- This law cannot be derived from experience.
- It is also only on the assumption of differences in nature that we can have any faculty of understanding.
- In order to complete the systematic unity, reason has another law, the Principle of Continuity which prescribes that we proceed from each species to every other by a gradual increase in the diversity.
- Arises from the union of the other two by prescribing that even amidst the utmost manifoldness we observe homogeneity in the gradual transition from one species to another and thus recognize a relationship of the different branches all springing from the same stem.
- No difference is the smallest.
- This law cannot be derived from experience.
- This continuity of forms is a mere idea to which no congruent object can be discovered in experience because:
- First, the species in nature are actually divided and constitute a quantum discretum.
- Second, we could not make any determinate empirical use of this law since it instructs us only in quite general terms that we are to seek for grades of affinity.
- These principles are transcendental ideas and although they contain mere ideas for the guidance of the empirical employment of reason, they yet possess, as synthetic a priori propositions, objective but indeterminate validity, and serve as rules for possible experience.
- These are dynamical laws which are constitutive in respect to experience since they render the concepts, without which there can be no experience, possible a priori.
- But dynamical principles can be merely regulative per Transcendental Analytic.
- There is no schema of sensibility corresponding to them so they can never have an object given in concreto.
- If, then we disallow empirical employment of them as constitutive principles, how are we to secure for them a regulative employment, and some sort of objective validity?
- Every principle which prescribes unity in its employment also holds, although only indirectly, of the object of experience.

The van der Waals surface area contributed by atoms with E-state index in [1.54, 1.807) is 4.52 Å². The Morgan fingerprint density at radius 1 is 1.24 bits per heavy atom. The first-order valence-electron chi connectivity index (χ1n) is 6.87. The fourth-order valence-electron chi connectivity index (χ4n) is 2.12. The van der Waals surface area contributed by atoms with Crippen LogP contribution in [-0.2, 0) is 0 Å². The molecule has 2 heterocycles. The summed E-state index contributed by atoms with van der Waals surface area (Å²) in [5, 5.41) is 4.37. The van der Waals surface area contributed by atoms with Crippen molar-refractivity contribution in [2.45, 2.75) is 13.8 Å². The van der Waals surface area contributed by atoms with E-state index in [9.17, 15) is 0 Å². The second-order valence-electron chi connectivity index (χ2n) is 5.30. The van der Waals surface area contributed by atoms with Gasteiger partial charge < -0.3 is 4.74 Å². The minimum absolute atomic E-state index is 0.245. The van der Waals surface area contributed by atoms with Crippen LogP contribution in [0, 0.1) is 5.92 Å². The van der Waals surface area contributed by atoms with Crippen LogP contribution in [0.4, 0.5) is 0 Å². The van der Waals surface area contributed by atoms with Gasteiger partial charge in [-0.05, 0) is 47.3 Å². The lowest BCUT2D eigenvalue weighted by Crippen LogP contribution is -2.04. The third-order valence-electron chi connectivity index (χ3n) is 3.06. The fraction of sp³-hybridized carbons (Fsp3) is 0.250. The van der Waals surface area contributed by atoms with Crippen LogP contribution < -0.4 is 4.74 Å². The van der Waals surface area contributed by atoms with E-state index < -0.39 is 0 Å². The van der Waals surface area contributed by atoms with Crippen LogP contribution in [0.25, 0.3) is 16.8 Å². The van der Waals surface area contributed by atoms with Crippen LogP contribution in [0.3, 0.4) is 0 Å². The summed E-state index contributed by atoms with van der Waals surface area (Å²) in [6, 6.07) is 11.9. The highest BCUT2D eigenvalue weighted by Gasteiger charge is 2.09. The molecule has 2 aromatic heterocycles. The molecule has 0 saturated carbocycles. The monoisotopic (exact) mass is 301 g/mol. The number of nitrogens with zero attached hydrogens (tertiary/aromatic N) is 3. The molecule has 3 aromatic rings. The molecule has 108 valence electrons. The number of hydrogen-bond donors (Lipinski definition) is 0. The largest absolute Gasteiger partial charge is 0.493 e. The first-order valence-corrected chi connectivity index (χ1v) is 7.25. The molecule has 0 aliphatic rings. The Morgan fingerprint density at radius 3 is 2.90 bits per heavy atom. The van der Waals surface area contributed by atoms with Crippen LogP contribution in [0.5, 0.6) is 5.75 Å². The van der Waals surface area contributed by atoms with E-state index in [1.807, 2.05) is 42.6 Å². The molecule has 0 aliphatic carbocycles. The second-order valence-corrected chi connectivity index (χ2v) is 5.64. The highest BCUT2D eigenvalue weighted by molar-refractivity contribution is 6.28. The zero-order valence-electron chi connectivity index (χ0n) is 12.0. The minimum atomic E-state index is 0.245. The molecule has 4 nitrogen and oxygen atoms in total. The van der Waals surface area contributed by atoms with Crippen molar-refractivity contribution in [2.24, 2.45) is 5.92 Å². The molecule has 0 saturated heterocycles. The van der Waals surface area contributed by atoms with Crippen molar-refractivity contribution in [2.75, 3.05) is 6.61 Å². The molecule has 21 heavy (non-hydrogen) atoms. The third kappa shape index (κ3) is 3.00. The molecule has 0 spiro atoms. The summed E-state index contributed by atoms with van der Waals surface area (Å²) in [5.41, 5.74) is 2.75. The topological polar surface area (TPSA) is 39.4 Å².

- Therefore, the principles of pure reason must also have objective reality in respect of that object.
- Not, however, in order to determine anything in it, but only to indicate the procedure whereby the empirical and determinate employment of the understanding can be brought into complete harmony with itself.
- They are more properly called maxims of reason than principles.
- When merely regulative principles are treated as constitutive, and are therefore employed as objective principles, the may come into conflict with each other.
- But when they are treated as maxims, there is no real conflict, but merely those differences in the interest of reason that give rise to differing modes of thought.
- The unity of reason is, in itself, undetermined, as regards the conditions under which, and the extent to which, the understanding ought to combine its concepts in systematic fashion.
- We cannot find in intuition a schema for the complete systematic unity of all concepts of the understanding.
- However, an analogon of such a schema must necessarily allow of being given.
- The analogon is the idea of the maximum in the division and unification of the knowledge of the understanding under one principle.
- What is greatest and absolutely complete can be determinately thought.
- Thus the idea of reason is an analogon of a schema of sensibility; but with this difference, that the application of the concepts of the understanding to the schema of reason does not yield knowledge of the object itself, but only a rule or principle.
Forward to Appendix (con't):The Final Purpose of the Natural Dialectic of Human Reason